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Wisconsin Appellate Court Rules $750,000 Medical Malpractice Cap Unconstitutional

Wisconsin Appellate Court Rules $750,000 Medical Malpractice Cap Unconstitutional

A lawsuit filed on behalf of Ascaris Mayo was brought before a three-judge panel at Wisconsin’s First District Court of Appeals and they ruled that the state’s cap on non-economic medical malpractice damages is unconstitutional. Six years ago, Mayo, then 51, was brought into the Columbia St. Mary’s Hospital emergency room in Milwaukee, Wisconsin. She complained of a severe pain in her stomach and had a substantial fever. The attending physicians determined that she likely had an infection, but according to the lawsuit, Mayo was never told that she might have a Strep A infection. She was then allegedly referred to a gynecologist and discharged without being given any antibiotics.

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The next day, Mayo experienced septic shock caused by the untreated infection. She was rushed to a different hospital where her organs failed. She was then diagnosed with dry gangrene, which is the death of tissue, and her doctors were forced to amputate both of Mayo’s legs and both of her arms. According to the medical malpractice suit, if not for the alleged negligence of Dr. Wyatt Jaffe and physician assistant, Donald Gibson, Mayo’s infections could have been treated. At the trial, a Wisconsin jury agreed and awarded Mayo $25.3 million, which included $16.5 million in non-economic damages.

The judge who presided over the original trial ruled that the non-economic cap would not apply to Mayo. The Wisconsin Injured Patients and Families Compensation Fund was ordered to pay the award, but the fund immediately appealed the ruling. The attorneys representing Mayo argued that the cap was not constitutional and that their client should receive all of the money assigned in the jury’s verdict. Earlier this month, the three-judge panel representing the appellate court ruled that the $750,000 non-economic cap is indeed unconstitutional.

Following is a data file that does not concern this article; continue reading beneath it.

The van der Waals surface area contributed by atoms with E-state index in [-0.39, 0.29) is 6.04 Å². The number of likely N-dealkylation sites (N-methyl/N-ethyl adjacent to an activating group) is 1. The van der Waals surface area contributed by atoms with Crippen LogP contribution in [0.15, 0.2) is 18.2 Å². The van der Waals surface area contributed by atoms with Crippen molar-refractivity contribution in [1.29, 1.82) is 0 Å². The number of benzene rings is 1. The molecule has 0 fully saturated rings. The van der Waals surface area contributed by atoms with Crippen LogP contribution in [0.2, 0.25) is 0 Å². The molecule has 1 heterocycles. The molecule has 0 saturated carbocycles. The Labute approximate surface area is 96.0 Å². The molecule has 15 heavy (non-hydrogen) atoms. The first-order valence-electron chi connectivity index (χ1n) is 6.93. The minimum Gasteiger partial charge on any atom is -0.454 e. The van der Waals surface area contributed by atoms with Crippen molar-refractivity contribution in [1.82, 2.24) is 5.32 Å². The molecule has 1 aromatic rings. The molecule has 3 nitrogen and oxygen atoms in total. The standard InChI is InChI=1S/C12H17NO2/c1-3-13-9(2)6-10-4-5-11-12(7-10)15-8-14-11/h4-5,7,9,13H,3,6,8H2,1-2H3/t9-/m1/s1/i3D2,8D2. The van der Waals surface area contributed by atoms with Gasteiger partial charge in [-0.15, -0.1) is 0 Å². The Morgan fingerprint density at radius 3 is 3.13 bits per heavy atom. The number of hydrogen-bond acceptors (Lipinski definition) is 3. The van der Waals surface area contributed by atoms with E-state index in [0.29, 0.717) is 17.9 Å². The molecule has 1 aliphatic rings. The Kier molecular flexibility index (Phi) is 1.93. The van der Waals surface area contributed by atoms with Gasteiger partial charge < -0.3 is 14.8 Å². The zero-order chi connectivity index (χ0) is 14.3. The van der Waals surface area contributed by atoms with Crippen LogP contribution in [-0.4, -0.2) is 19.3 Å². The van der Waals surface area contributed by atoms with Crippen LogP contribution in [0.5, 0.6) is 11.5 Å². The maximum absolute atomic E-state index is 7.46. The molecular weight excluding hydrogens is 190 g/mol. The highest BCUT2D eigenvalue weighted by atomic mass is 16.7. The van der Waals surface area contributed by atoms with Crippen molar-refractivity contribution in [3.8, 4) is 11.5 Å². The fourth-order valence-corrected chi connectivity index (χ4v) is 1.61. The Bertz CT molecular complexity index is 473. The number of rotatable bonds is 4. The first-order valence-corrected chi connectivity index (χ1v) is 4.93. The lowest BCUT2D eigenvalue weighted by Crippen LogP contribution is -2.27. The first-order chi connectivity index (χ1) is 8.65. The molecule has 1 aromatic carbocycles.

“This highlights the disparity in applying the cap to severely injured patients such as Ascaris, as compared to applying the cap in cases where a patient is less severely injured and receives a lower award, but is able to collect the entire amount of the award because it falls under the cap’s limit,” explained Judge Brash of the appellate court.

Representatives of the Wisconsin compensation fund argued that the cap is necessary to prevent their reserves from being exhausted. But the panel found that the fund has more than $1.2 billion in assets and pay out a small percentage of medical malpractice lawsuits, partly because law firms in Wisconsin can not afford to take on such cases with the cap in place. Wisconsin has had different limits on medical malpractice lawsuit payouts since 1986. In 2005, the state’s supreme court ruled that the then $350,000 cap was arbitrary and unconstitutional. Soon after, the limit was raised to $750,000, and it is now expected that the Mayo suit will be brought before the supreme court.

“We won a very large battle,” said one of the lawyers representing Mayo, “but the war is still going on.”

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